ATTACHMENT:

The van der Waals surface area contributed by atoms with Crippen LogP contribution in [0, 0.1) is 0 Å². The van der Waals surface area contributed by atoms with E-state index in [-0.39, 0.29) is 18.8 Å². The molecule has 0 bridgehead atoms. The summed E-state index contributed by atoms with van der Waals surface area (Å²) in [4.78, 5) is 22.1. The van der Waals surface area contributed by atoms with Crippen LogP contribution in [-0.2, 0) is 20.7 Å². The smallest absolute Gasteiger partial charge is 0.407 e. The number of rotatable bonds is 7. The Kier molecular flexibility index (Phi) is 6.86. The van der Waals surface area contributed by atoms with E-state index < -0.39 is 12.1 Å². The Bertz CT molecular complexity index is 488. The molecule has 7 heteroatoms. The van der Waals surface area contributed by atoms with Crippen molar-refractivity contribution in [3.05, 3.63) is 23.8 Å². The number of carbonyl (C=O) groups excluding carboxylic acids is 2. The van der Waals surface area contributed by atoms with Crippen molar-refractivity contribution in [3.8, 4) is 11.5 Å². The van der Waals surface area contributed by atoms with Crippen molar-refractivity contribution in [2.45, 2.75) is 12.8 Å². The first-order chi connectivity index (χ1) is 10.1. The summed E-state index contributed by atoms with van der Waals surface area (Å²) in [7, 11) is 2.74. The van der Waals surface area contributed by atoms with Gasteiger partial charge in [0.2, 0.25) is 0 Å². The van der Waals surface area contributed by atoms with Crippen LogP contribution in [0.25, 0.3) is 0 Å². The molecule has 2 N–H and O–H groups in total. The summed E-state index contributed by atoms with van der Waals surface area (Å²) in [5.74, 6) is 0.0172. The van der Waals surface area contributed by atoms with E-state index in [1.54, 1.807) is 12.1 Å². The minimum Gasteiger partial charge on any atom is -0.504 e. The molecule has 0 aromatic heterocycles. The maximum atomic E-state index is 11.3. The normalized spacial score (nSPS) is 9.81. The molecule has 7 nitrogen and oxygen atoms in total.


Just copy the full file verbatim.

The van der Waals surface area contributed by atoms with Crippen LogP contribution in [0, 0.1) is 0 Å². The van der Waals surface area contributed by atoms with E-state index in [-0.39, 0.29) is 18.8 Å². The molecule has 0 bridgehead atoms. The summed E-state index contributed by atoms with van der Waals surface area (Å²) in [4.78, 5) is 22.1. The van der Waals surface area contributed by atoms with Crippen LogP contribution in [-0.2, 0) is 20.7 Å². The smallest absolute Gasteiger partial charge is 0.407 e. The number of rotatable bonds is 7. The Kier molecular flexibility index (Phi) is 6.86. The van der Waals surface area contributed by atoms with E-state index < -0.39 is 12.1 Å². The Bertz CT molecular complexity index is 488. The molecule has 7 heteroatoms. The van der Waals surface area contributed by atoms with Crippen molar-refractivity contribution in [3.05, 3.63) is 23.8 Å². The number of carbonyl (C=O) groups excluding carboxylic acids is 2. The van der Waals surface area contributed by atoms with Crippen molar-refractivity contribution in [3.8, 4) is 11.5 Å². The van der Waals surface area contributed by atoms with Crippen molar-refractivity contribution in [2.45, 2.75) is 12.8 Å². The first-order chi connectivity index (χ1) is 10.1. The summed E-state index contributed by atoms with van der Waals surface area (Å²) in [7, 11) is 2.74. The van der Waals surface area contributed by atoms with Gasteiger partial charge in [0.2, 0.25) is 0 Å². The van der Waals surface area contributed by atoms with Crippen LogP contribution in [0.25, 0.3) is 0 Å². The molecule has 2 N–H and O–H groups in total. The summed E-state index contributed by atoms with van der Waals surface area (Å²) in [5.74, 6) is 0.0172. The van der Waals surface area contributed by atoms with E-state index in [1.54, 1.807) is 12.1 Å². The minimum Gasteiger partial charge on any atom is -0.504 e. The molecule has 0 aromatic heterocycles. The maximum atomic E-state index is 11.3. The normalized spacial score (nSPS) is 9.81. The molecule has 7 nitrogen and oxygen atoms in total.